are usually offered for each detector. Each size offers
specific strengths and weaknesses. A small coil is
better than a larger coil for picking out good targets
among many trash targets. The standard, 8-inch coil
is an all-purpose coil. It is the most popular coil
size, and it performs well under most conditions.
Larger coils are best suited for low-trash and low-mineralization
areas. They cover more ground and increase depth penetration
5-15 percent. However, larger coils are heavier, and
some detector users feel more comfortable during long
searches if they use a smaller coil. Having more than
one coil size is often helpful for varying conditions
you will encounter. Elliptical coils, which get into
nooks and crannies easier, are also available. All
Gold Bug and Gold Bug-2 coils are elliptical in shape
and measure 6 1/2, 10 and 14 inches in length. A 10-inch
elliptical coil is also available for the 1200-X series
Fisher detectors. Although it offers slightly less
depth penetration, its lighter weight makes it the
favorite of Treasure Hunters who attend competition
A: A better word for
discriminator is perhaps "differentiator."
At minimum or no discrimination, all metal within
the detectable range is detected. As you slowly increase
discrimination, small pieces of metallic trash and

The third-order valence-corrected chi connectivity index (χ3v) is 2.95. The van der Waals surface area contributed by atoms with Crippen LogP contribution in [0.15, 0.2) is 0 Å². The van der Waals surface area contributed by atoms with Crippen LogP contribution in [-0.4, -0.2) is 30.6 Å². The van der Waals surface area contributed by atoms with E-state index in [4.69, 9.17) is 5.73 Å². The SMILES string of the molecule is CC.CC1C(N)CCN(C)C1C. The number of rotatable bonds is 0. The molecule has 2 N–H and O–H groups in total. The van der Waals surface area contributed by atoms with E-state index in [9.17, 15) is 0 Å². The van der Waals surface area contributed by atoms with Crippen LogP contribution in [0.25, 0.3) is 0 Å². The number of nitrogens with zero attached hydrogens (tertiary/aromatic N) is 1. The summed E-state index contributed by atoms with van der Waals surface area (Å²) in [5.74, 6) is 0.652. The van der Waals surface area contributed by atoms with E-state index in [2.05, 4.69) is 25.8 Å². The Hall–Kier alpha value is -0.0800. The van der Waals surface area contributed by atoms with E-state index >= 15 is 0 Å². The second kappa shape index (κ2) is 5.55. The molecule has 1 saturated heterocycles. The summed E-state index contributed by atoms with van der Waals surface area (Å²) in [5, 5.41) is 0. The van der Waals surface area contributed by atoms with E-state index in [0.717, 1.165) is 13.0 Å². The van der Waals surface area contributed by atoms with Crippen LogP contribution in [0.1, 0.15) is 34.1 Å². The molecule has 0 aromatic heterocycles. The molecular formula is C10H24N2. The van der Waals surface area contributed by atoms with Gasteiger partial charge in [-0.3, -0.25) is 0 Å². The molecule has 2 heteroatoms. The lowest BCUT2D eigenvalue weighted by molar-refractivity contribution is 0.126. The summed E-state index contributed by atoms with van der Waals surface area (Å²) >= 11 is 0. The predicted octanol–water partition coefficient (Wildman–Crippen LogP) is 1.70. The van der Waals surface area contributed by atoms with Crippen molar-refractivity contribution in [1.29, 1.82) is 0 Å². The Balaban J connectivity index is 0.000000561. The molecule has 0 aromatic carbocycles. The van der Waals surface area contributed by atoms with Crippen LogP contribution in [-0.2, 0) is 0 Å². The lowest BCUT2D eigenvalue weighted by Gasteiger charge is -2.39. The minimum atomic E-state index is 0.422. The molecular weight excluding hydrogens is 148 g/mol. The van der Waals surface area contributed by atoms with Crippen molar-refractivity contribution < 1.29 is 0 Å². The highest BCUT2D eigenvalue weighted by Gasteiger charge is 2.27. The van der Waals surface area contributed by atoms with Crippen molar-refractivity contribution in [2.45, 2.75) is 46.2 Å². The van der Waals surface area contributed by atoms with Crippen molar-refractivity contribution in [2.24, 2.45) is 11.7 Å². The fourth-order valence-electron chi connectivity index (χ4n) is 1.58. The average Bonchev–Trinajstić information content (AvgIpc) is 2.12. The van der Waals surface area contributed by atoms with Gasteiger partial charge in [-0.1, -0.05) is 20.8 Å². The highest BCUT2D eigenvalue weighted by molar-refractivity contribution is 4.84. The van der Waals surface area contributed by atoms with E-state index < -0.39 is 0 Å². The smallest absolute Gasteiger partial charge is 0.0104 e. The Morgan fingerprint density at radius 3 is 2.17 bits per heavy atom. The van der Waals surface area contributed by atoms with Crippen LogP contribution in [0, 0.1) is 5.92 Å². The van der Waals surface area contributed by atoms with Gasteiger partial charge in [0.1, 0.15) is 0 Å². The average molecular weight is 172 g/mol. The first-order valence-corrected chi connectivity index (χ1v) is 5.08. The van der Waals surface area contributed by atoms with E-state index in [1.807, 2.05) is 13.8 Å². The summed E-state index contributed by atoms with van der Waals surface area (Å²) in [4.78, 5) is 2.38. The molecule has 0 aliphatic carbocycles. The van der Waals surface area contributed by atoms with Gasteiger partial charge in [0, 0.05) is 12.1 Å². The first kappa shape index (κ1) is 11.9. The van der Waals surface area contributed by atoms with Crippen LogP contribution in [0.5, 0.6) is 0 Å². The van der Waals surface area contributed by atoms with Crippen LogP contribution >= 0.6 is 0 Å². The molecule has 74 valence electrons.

ground mineralization are ignored (rejected). As you
increase the discrimination, pull tabs, small nails,
foil, and even some good targets (such as gold rings
and nickels) will be rejected. The best way to learn
the discrimination points (the lowest discrimination
setting at which an object is rejected) of your detector
is to scatter some sample targets, such as coins,
pull tabs, and foil on the ground from 1-2 feet apart.
Starting at 0, or your detector's lowest discrimination
point, scan each target. Gradually increase discrimination
and record the results. With practice, you should
be able to determine whether or not to dig by listening
closely to the target signals.
The Fisher Gemini-3 and
TW-6 "two-box" metal detectors can locate
large metallic objects at great depthsobjects like
pipes, cables and treasure caches. These "two-box"
detectors consist of a signal-receiver box and a signal-transmitter
box connected by a handle.
What is the sensitivity control and how is it used?
A: The sensitivity control
on metal detectors is probably the most misunderstood
control on the instrument. Sensitivity is usually
set to its maximum level and ignored. This does not
always allow for maximum operation of the detector.
To use an analogy, think of the sensitivity control
as the throttle of a car. You don't drive everywhere
at full speed. In fact, posted speed limits are for
normal conditions. But what about rain, snow, or even
high wind? Of course, you decrease your speed. Likewise,
you should adjust your sensitivity control for varying